The court has also raised questions on the charge sheet filed by the CBI and called the facts recorded therein "factually incorrect." The CBI had filed 80,000 pages of charge sheet which was brought in several trunks to the court when the trial had commenced.
Was there a scam at all?
No. If only today's verdict is read in toto, then the way all the accused have been acquitted shows that there is no scam.
In fact, the court has stated in the verdict that this was no scam, but only a result of public speculation.
The judge has said that 2G scam was all about "public perception, created by rumour, gossip and speculation" and that these can't be relied in judicial proceedings.
"A huge scam was seen by everyone when there was none. These factors compelled people to conjecture about a big scam. Thus, some people created a scam by artfully arranging a few selected facts and exaggerating things beyond recognition to astronomical levels," said the CBI Judge Saini in Thursday's verdict.
Judge Saini has also squarely blamed the haphazardly scattered documents as the reason behind the "suspicion of grave wrongdoing."
"When documents are not traceable easily and readily and policy issues are scattered haphazardly in so many files, it becomes difficult for anyone to understand the issues. Non-understanding of issues in proper perspective led to a suspicion of grave wrongdoing, where there was none, at least as per record of the court," notes Judge Saini.
Why does the court say that the prosecution has failed to establish a case?
Judge OP Saini acquitting all the accused in the 2G scam case has again trained the spotlight on the Central Investigating agency and how it became "directionless and diffident" in this case.
The judge also noted that “in the beginning, the prosecution started with the case with great enthusiasm and ardour. However, as the case progressed, it became highly cautious and guarded in its attitude making it difficult to find out as to what prosecution wanted to prove. The quality of prosecution totally deteriorated and it became directionless and diffident,” reads the CBI court verdict.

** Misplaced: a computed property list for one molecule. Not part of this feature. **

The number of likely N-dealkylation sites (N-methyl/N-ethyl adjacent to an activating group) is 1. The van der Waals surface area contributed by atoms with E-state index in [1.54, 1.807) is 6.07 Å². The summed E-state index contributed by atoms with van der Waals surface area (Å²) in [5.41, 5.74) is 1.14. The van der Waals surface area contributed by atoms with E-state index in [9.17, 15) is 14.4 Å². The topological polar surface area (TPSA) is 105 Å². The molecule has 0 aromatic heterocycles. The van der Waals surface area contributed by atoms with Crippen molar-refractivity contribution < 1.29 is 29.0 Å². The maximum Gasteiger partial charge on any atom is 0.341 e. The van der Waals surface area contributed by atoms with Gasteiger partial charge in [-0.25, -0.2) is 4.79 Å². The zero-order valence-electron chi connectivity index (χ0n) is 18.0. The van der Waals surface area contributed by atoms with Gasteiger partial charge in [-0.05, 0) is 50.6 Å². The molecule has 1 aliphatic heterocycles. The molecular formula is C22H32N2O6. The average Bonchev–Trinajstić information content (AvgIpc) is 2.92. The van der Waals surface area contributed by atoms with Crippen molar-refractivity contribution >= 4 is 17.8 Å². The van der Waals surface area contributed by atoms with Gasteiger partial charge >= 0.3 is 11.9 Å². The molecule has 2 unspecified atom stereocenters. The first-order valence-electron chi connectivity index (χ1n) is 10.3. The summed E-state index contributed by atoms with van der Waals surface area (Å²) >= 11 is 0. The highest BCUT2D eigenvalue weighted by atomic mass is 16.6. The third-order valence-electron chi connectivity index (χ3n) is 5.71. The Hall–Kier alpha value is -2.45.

Saini had some harsh words for the CBI while stating on how the prosecution did not come up with even one single legally admissible evidence.
"I religiously sat in open court for the last 7 years from 10 am to 5 pm even during summer vacation awaiting for someone with legally admissible evidence. Not a single soul turned up," reads the verdict.
The prosecution had argued that DoT officials allegedly leaked to some applicants the date of issuance of the LoI (October 10, 2008). In the letter, an arbitrary condition, that whoever deposited the fees first would get the licence first, was incorporated. Applicants who had this information in advance (including Swan and Unitech) were able to deposit the fee before others. The FCFS principle was subverted, said the prosecution.
However, Judge Saini has now stated that the "prosecution has failed to prove the case miserably." He holds that the chargesheet of the instant case is based mainly on misreading, selective reading, non¬reading and out of context reading of the official record".
The special CBI judge also questions the kind of evidence submitted by the prosecution and says that “there is no evidence on the record produced before the Court indicating any criminality in the acts allegedly committed by the accused persons relating to fixation of cut¬off date, manipulation of first-come, first-served policy”.
What happens now and will there be an appeal?
The CBI said that it would file an appeal against the 2G scam case verdict by a special court, which acquitted all the 16 accused rejecting the case presented by the agency.
The agency declared within hours of the verdict that "it has been prima facie examined". "The judgement relating to the 2G scam case of today has been prima facie examined and it appears that the evidence adduced to substantiate the charges by the prosecution has not been appreciated in its proper perspective by the learned court. The CBI will be taking necessary legal remedies in the matter," CBI spokesperson Abhishek Dayal said.
The Enforcement Directorate (ED) has also decided to appeal against the judgment of the special court that acquitted 19 people in the 2G spectrum allocation money laundering case.